Conventionally, physicists have assumed that if the black hole is large enough, Alice won’t notice anything unusual as she crosses the horizon. In this scenario, colorfully dubbed “No Drama,” the gravitational forces won’t become extreme until she approaches a point inside the black hole called the singularity. There, the gravitational pull will be so much stronger on her feet than on her head that Alice will be “spaghettified.”I haven't read these papers, but this conflict sounds crazy to me. Unitarity is not a fundamental tenet of quantum mechanics. It is not a physical principle at all, and there is no physical evidence for it. It is only thought to be important by those with some philosophical disagreement with wave function collapse.
Now a new hypothesis is giving poor Alice even more drama than she bargained for. If this alternative is correct, as the unsuspecting Alice crosses the event horizon, she will encounter a massive wall of fire that will incinerate her on the spot. As unfair as this seems for Alice, the scenario would also mean that at least one of three cherished notions in theoretical physics must be wrong. ...
Paradoxes in physics have a way of clarifying key issues. At the heart of this particular puzzle lies a conflict between three fundamental postulates beloved by many physicists. The first, based on the equivalence principle of general relativity, leads to the No Drama scenario: Because Alice is in free fall as she crosses the horizon, and there is no difference between free fall and inertial motion, she shouldn’t feel extreme effects of gravity. The second postulate is unitarity, the assumption, in keeping with a fundamental tenet of quantum mechanics, that information that falls into a black hole is not irretrievably lost. Lastly, there is what might be best described as “normality,” namely, that physics works as expected far away from a black hole even if it breaks down at some point within the black hole — either at the singularity or at the event horizon.
The idea that Alice will be incinerated by a massive wall of fire upon entering a black hole sounds a little bit like the story of Lot's wife in the Bible.
A comment gives the source for Einstein's "spooky action at a distance":
"I cannot make a case for my attitude in physics which you would consider at all reasonable. I admit, of course, that there is a considerable amount of validity in the statistical approach which you were the first to recognise clearly as necessary given the framework of the existing formalism. I cannot seriously believe in it because the theory cannot be reconciled with the idea that physics should represent a reality in time and space, free from spooky actions at a distance. I am, however, not yet firmly convinced it can really be achieved with a continuous field theory, although I have discovered a possible way of doing this which so far seems quite reasonable...But I am quite convinced that someone will eventually come up with a theory whose objects, connected by laws, are not probabilities but considered facts, as used to be taken for granted until quite recently. I cannot however, base this conviction on logical reasons, but can only produce my little finger as witness, that is I offer no authority which would be able to command any kind of respect outside of my own hand." (Einstein to Born, 2 Mar. 1947.)Einstein wants to reject quantum mechanics in favor of some sort of hidden variable theory, and his buddy Max Born cannot convince him that the probabilities are essential. In my opinion, they were both wrong.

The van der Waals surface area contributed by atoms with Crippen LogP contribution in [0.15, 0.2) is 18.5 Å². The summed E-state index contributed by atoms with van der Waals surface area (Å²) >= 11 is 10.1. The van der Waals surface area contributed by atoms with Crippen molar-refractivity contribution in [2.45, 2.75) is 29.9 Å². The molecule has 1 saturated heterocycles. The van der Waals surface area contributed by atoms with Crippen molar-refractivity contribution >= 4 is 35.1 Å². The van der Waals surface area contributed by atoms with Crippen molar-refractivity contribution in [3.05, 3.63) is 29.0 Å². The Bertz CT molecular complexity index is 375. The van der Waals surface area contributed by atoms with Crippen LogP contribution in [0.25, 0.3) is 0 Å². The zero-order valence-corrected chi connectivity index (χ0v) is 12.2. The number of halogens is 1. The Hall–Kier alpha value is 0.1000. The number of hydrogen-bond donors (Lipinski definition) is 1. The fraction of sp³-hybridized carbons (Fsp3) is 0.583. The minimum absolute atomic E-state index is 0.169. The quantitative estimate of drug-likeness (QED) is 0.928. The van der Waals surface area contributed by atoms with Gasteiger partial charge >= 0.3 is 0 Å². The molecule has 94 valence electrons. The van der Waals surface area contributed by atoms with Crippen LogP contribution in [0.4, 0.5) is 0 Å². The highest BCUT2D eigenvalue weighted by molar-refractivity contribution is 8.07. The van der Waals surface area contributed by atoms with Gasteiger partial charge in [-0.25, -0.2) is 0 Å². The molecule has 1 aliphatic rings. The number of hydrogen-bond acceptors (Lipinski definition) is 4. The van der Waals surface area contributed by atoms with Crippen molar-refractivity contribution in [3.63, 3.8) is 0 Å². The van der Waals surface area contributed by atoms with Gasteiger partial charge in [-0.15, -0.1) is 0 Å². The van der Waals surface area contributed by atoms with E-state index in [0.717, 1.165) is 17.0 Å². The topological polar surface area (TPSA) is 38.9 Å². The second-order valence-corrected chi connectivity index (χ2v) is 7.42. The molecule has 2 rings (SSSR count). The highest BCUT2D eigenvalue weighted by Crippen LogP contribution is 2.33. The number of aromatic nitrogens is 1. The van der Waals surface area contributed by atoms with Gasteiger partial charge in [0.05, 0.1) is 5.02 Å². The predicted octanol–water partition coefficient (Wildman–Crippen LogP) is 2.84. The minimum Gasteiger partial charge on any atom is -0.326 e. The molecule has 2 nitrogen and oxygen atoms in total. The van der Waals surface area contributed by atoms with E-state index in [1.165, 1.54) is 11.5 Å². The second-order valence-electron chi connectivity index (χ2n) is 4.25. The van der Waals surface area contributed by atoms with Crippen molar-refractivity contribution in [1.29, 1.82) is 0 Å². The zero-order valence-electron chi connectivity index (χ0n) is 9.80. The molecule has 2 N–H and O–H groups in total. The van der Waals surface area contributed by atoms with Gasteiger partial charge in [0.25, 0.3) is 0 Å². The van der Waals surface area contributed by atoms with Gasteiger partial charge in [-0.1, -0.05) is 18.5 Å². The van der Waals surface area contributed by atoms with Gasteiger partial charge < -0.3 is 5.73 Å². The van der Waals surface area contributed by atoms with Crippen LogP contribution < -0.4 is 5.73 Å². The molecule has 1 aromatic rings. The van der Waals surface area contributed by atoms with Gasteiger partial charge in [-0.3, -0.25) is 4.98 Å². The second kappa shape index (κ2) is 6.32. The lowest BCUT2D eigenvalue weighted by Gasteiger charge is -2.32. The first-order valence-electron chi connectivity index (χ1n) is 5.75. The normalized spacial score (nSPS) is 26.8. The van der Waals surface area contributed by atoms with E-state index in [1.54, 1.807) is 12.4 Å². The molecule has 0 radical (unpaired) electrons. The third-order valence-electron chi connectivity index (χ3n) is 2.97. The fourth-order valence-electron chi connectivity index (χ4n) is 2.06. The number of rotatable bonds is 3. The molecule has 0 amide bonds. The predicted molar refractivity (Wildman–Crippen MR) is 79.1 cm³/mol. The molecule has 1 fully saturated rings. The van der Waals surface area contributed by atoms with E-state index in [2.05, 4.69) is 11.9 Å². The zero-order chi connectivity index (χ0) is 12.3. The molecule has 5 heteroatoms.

Born comments: "I too had considered this postulate [that physics should represent a reality in time and space] to be one which could claim absolute validity. But the realities of physical experience had taught me that this postulate is not an a priori principle but a time-dependent rule which must be, and can be, replaced by a more general one."
String theorist Lumo adds his criticism of Ouellette's article:
Well, more precisely, it's nice and informative if you assume that her task was to uncritically promote the views of Joe Polchinski, Leonard Susskind, Raphael Bousso, and a few others. From a more objective viewpoint, the article's main message is wrong and the text misinterprets the state of the research, too.
Over the last decade or so, my great respect for some of the most famous names in high-energy physics was diminishing and this trend has become undeniable by now. It seems to me that my previous worries about the apparent deterioration of meritocracy within the field have turned out to be a tangible reality.